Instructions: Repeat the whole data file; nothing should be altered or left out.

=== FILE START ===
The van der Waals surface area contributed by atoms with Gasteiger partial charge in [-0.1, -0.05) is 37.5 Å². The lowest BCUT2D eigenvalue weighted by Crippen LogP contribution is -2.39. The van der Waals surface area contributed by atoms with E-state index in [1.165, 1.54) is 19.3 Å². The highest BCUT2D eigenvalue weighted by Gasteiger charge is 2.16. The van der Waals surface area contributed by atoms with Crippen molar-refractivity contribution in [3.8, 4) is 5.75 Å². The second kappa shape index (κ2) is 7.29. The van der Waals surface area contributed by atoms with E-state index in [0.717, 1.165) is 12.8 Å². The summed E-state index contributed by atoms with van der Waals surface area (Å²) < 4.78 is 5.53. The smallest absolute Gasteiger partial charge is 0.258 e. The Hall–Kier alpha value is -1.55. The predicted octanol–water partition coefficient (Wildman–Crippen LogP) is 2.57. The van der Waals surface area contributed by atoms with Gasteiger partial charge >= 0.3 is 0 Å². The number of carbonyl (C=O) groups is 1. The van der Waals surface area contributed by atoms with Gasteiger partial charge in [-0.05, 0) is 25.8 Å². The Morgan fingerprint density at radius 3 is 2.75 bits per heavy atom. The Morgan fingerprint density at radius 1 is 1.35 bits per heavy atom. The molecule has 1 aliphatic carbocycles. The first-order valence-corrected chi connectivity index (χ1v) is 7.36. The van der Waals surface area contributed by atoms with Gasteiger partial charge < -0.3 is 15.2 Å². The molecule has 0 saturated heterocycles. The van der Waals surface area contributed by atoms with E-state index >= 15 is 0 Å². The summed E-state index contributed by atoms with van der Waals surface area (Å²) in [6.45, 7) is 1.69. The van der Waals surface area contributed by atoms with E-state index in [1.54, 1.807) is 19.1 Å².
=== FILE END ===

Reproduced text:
The van der Waals surface area contributed by atoms with Gasteiger partial charge in [-0.1, -0.05) is 37.5 Å². The lowest BCUT2D eigenvalue weighted by Crippen LogP contribution is -2.39. The van der Waals surface area contributed by atoms with E-state index in [1.165, 1.54) is 19.3 Å². The highest BCUT2D eigenvalue weighted by Gasteiger charge is 2.16. The van der Waals surface area contributed by atoms with Crippen molar-refractivity contribution in [3.8, 4) is 5.75 Å². The second kappa shape index (κ2) is 7.29. The van der Waals surface area contributed by atoms with E-state index in [0.717, 1.165) is 12.8 Å². The summed E-state index contributed by atoms with van der Waals surface area (Å²) < 4.78 is 5.53. The smallest absolute Gasteiger partial charge is 0.258 e. The Hall–Kier alpha value is -1.55. The predicted octanol–water partition coefficient (Wildman–Crippen LogP) is 2.57. The van der Waals surface area contributed by atoms with Gasteiger partial charge >= 0.3 is 0 Å². The number of carbonyl (C=O) groups is 1. The van der Waals surface area contributed by atoms with Gasteiger partial charge in [-0.05, 0) is 25.8 Å². The Morgan fingerprint density at radius 3 is 2.75 bits per heavy atom. The Morgan fingerprint density at radius 1 is 1.35 bits per heavy atom. The molecule has 1 aliphatic carbocycles. The first-order valence-corrected chi connectivity index (χ1v) is 7.36. The van der Waals surface area contributed by atoms with Gasteiger partial charge < -0.3 is 15.2 Å². The molecule has 0 saturated heterocycles. The van der Waals surface area contributed by atoms with E-state index >= 15 is 0 Å². The summed E-state index contributed by atoms with van der Waals surface area (Å²) in [6.45, 7) is 1.69. The van der Waals surface area contributed by atoms with E-state index in [1.54, 1.807) is 19.1 Å².